Donated Cash Missing From City Records

The Phnom Penh Municipality has not paid more than $100,000 owed to local landowners for a large plot of land currently used for relocated squatters, and could not directly account for at least $7,500 of donated money earmarked for the site, sparking fears that city officials misappropriated the funds.

Landowners have staged at least three protests recently and tried to block city officials from relocating 297 squatter families to Kraing Ang Kaung village, on Dangkao district land. The land­owners have since stopped efforts to halt the relocation and the 297 families now live on the site.

The 5-hectare site, 11 km from Phnom Penh near Pochentong Airport, was purchased by the city as a relocation site for the families left homeless by the March 12 Block Tanpa rooftop squatter village fire.

The city bought the land from six villagers on March 22 for $145,227.60, or $2.80 per square meter, according to a contract dated March 21 and signed by Municipal Cabinet Chief Mann Chhoeun.

The document was supplied by the Kraing Ang Kaung village chief Pouv Poh on Monday and confirmed by several villagers who say the city still owes them money.

According to the document, the city had paid a total of $12,500 to six different identified villagers for the land, but still owed them more than $120,000.

Another document signed by Mann Chhoeun on June 17 confirmed that the city bought the land from the people and agreed to “provide to the land lot owners 50 percent of the money owed” by June 26. If the city did not pay the amount by the deadline, the municipality “will do whatever is requested by the land lot [owners],” the document stated.

“[Mann Chhoeun] wrote the document [on June 17] after villagers protested and refused to let squatters onto the land,” Pouv Poh said Monday. “We want the money that the city owes us.”

On June 16, the landowners also sent a letter to the UN asking for their help.

“We inform the chief of the UN that the municipality and Mann Chhoeun have agreed to buy the land from villagers and have paid $2.80 per square meter for 51,876 square meters. The city has paid $12,500,” the letter states.

Phnom Penh Governor Chea Sophara on Tuesday admitted that the city has not paid the landowners the money because the Ministry of Finance has not yet disbursed the $145,000 to the city, but expects to get the money “very soon.”

“The city will pay the villagers the money as soon as we get it,” Chea Sophara said.

However, in April, a Latin American charity group called Selavip sent $20,000 to UN-Habitat. The $20,000 was earmarked specifically for the purchase of the 5-hectare plot of land in question. On April 24, officials from the UN handed the money over to the city, which promised to use the money to buy land.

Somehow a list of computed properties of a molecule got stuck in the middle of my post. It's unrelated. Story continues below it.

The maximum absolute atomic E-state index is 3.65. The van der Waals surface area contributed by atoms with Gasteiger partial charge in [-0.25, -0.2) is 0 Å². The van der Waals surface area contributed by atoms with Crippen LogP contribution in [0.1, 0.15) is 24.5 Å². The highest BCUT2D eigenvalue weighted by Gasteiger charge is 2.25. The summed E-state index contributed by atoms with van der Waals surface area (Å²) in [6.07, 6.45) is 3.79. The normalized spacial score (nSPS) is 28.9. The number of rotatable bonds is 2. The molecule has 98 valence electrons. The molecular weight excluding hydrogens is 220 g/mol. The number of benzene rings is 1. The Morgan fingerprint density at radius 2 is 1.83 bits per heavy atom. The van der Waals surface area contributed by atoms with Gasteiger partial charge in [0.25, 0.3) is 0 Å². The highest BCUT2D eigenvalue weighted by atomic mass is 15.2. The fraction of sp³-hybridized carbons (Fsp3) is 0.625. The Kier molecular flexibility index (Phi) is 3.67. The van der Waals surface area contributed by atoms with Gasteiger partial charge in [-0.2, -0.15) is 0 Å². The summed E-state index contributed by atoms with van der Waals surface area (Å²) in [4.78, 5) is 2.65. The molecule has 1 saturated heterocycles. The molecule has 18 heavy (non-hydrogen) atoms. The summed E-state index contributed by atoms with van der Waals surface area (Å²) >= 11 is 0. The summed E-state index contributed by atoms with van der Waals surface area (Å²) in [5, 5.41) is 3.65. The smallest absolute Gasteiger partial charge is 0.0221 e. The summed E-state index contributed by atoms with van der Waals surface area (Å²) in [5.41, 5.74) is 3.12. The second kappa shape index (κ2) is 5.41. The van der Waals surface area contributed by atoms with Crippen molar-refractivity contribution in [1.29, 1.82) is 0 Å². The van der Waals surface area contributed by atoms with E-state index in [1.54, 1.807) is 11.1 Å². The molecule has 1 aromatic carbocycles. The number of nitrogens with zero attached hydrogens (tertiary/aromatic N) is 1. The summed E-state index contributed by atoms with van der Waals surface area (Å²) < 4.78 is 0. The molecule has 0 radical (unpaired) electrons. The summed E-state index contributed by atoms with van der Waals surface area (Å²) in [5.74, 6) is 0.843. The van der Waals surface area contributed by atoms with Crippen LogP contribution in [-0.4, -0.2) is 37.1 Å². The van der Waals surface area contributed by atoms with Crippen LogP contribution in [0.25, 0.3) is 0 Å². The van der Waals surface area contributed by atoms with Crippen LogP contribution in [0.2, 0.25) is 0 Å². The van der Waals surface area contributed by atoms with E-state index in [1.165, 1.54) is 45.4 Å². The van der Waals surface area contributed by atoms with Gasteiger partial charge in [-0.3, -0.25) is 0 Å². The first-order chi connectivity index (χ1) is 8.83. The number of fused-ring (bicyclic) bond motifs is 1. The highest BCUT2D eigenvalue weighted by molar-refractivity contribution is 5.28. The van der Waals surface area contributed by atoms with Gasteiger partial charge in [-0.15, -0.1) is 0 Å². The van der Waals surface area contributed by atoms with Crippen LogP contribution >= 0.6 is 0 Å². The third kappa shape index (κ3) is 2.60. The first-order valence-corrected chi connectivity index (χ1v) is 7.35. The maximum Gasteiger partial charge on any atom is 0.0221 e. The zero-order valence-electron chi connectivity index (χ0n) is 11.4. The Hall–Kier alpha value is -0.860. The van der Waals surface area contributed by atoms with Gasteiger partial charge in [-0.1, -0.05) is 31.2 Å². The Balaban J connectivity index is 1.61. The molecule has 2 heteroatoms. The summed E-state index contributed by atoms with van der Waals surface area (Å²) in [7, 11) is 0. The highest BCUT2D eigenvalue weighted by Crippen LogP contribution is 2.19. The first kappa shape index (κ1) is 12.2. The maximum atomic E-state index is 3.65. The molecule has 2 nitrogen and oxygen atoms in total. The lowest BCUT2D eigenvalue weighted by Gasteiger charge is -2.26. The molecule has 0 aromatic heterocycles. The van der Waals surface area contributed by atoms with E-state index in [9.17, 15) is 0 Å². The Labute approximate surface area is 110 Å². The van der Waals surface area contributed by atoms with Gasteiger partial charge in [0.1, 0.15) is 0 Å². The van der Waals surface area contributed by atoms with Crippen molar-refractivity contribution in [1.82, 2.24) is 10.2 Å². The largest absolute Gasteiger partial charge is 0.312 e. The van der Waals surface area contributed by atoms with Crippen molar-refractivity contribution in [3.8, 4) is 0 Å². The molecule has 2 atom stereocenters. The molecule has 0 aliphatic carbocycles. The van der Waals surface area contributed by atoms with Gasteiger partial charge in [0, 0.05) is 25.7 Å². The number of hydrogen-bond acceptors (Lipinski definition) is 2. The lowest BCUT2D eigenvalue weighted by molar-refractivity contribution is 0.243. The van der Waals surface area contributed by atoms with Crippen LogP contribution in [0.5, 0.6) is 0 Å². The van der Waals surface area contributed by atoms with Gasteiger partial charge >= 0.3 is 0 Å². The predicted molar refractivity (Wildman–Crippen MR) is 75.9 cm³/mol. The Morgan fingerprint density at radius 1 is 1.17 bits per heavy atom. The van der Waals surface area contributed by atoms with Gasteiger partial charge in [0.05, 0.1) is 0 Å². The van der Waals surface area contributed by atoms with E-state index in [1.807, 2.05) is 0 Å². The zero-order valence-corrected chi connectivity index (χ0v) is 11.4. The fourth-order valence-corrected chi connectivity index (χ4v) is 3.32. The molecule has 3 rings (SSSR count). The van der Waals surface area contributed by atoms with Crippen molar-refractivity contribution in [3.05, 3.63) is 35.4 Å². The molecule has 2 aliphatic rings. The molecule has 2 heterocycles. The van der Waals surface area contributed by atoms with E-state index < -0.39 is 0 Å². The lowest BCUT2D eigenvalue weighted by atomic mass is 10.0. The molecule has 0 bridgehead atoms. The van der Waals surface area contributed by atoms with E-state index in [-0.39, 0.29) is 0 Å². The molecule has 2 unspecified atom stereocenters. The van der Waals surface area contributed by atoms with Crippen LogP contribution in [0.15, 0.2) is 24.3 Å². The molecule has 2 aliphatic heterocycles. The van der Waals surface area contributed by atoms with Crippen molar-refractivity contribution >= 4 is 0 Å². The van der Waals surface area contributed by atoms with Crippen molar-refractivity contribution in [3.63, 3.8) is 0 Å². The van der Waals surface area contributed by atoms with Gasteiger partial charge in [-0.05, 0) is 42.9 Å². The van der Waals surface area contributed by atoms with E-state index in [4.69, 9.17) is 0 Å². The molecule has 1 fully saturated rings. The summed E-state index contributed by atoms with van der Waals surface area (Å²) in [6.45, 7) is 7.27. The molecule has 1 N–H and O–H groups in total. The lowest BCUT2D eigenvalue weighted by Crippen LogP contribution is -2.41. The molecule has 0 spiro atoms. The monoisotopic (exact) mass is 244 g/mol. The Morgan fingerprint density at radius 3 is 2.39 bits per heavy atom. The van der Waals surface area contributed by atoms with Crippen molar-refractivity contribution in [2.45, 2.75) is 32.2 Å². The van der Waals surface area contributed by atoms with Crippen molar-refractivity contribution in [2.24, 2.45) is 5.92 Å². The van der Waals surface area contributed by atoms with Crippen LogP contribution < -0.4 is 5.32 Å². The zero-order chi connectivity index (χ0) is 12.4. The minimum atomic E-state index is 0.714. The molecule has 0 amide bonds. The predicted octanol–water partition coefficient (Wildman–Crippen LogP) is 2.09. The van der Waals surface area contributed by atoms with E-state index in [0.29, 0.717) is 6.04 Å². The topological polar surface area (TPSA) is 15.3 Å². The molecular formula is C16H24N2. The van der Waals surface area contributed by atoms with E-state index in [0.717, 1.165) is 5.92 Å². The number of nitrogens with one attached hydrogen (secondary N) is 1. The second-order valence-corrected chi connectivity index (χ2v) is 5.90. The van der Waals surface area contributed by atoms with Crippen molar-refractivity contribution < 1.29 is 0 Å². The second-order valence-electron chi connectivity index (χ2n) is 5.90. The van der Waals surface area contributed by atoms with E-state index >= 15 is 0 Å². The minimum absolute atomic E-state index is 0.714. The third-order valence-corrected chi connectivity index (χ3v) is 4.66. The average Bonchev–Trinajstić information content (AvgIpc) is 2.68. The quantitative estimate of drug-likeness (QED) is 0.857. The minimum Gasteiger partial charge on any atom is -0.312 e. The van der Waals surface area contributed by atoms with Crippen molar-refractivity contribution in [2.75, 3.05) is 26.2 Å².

If the city received the $20,000 donation, it should have used the entire amount instead of just $12,500, villagers said. The whereabouts of the remaining $7,500 is still in question, the villagers said.

Chea Sophara, however, disputed the claim that the remaining money is either missing or was misused.

“We are going to use that money for land we have not bought yet,” Chea Sophara said. Documents produced by the landowners and village chief may be incorrect, he said. But the governor said he could not provide documentation for the $20,000 because it is being processed.

In the meantime, the squatters at the site are still in a difficult situation. Many former Block Tanpa residents have been living with relatives or on the street since the fire.

The city started moving the 297 families to Kraing Ang Kaung about one month ago. But according to residents in the village, the city has not provided promised basic needs such as electricity, water and shelter.

The villagers are currently using wood shacks covered with blue tarps for shelter. For water, residents trek 1-km to buy water from another villager, despite a city pledge to supply two water trucks a day for the relocation site, said Chea Ngoun, the village chief of the relocation site.

Schooling for children and finding jobs is also difficult. Many residents either sell goods such as coffee and instant noodles at the Kraing Ang Kaung site or work as motorcycle taxi drivers. And older children must walk 1 or 2 km to the local high school.

“Life here is much different,” Chea Ngoun said.

 

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